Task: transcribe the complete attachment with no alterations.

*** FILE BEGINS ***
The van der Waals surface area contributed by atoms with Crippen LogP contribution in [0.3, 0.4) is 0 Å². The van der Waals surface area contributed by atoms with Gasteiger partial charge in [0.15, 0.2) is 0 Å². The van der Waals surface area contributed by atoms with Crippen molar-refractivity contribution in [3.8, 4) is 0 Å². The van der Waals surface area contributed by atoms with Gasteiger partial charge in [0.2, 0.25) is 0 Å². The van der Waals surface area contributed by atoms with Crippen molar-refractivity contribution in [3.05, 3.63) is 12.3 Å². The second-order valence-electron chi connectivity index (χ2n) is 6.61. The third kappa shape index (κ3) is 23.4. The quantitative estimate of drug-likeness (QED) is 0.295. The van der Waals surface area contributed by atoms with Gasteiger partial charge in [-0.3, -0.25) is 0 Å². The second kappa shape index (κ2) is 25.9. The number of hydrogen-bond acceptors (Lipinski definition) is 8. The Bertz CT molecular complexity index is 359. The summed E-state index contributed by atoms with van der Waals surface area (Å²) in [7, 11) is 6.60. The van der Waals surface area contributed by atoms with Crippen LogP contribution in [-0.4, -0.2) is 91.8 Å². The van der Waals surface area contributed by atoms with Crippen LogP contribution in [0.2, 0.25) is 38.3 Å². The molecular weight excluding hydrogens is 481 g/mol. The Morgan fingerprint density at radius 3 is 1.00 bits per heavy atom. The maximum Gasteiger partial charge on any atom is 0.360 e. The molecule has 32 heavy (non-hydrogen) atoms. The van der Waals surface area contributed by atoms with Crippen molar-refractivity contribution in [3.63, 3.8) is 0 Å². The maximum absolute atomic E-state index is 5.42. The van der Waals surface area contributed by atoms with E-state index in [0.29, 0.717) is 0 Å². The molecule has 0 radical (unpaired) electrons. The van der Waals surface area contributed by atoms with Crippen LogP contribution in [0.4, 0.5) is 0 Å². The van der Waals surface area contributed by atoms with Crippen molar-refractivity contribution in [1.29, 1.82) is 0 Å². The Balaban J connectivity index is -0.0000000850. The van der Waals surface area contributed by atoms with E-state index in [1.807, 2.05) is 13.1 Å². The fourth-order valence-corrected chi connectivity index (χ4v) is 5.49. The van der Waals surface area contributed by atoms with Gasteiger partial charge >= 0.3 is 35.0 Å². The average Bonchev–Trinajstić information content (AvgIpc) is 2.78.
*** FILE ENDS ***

The van der Waals surface area contributed by atoms with Crippen LogP contribution in [0.3, 0.4) is 0 Å². The van der Waals surface area contributed by atoms with Gasteiger partial charge in [0.15, 0.2) is 0 Å². The van der Waals surface area contributed by atoms with Crippen molar-refractivity contribution in [3.8, 4) is 0 Å². The van der Waals surface area contributed by atoms with Gasteiger partial charge in [0.2, 0.25) is 0 Å². The van der Waals surface area contributed by atoms with Crippen molar-refractivity contribution in [3.05, 3.63) is 12.3 Å². The second-order valence-electron chi connectivity index (χ2n) is 6.61. The third kappa shape index (κ3) is 23.4. The quantitative estimate of drug-likeness (QED) is 0.295. The van der Waals surface area contributed by atoms with Gasteiger partial charge in [-0.3, -0.25) is 0 Å². The second kappa shape index (κ2) is 25.9. The number of hydrogen-bond acceptors (Lipinski definition) is 8. The Bertz CT molecular complexity index is 359. The summed E-state index contributed by atoms with van der Waals surface area (Å²) in [7, 11) is 6.60. The van der Waals surface area contributed by atoms with Crippen LogP contribution in [-0.4, -0.2) is 91.8 Å². The van der Waals surface area contributed by atoms with Crippen LogP contribution in [0.2, 0.25) is 38.3 Å². The molecular weight excluding hydrogens is 481 g/mol. The Morgan fingerprint density at radius 3 is 1.00 bits per heavy atom. The maximum Gasteiger partial charge on any atom is 0.360 e. The molecule has 32 heavy (non-hydrogen) atoms. The van der Waals surface area contributed by atoms with Crippen molar-refractivity contribution in [3.63, 3.8) is 0 Å². The maximum absolute atomic E-state index is 5.42. The van der Waals surface area contributed by atoms with E-state index in [0.29, 0.717) is 0 Å². The molecule has 0 radical (unpaired) electrons. The van der Waals surface area contributed by atoms with Crippen LogP contribution in [0.4, 0.5) is 0 Å². The van der Waals surface area contributed by atoms with Crippen molar-refractivity contribution in [1.29, 1.82) is 0 Å². The Balaban J connectivity index is -0.0000000850. The van der Waals surface area contributed by atoms with E-state index in [1.807, 2.05) is 13.1 Å². The fourth-order valence-corrected chi connectivity index (χ4v) is 5.49. The van der Waals surface area contributed by atoms with Gasteiger partial charge >= 0.3 is 35.0 Å². The average Bonchev–Trinajstić information content (AvgIpc) is 2.78.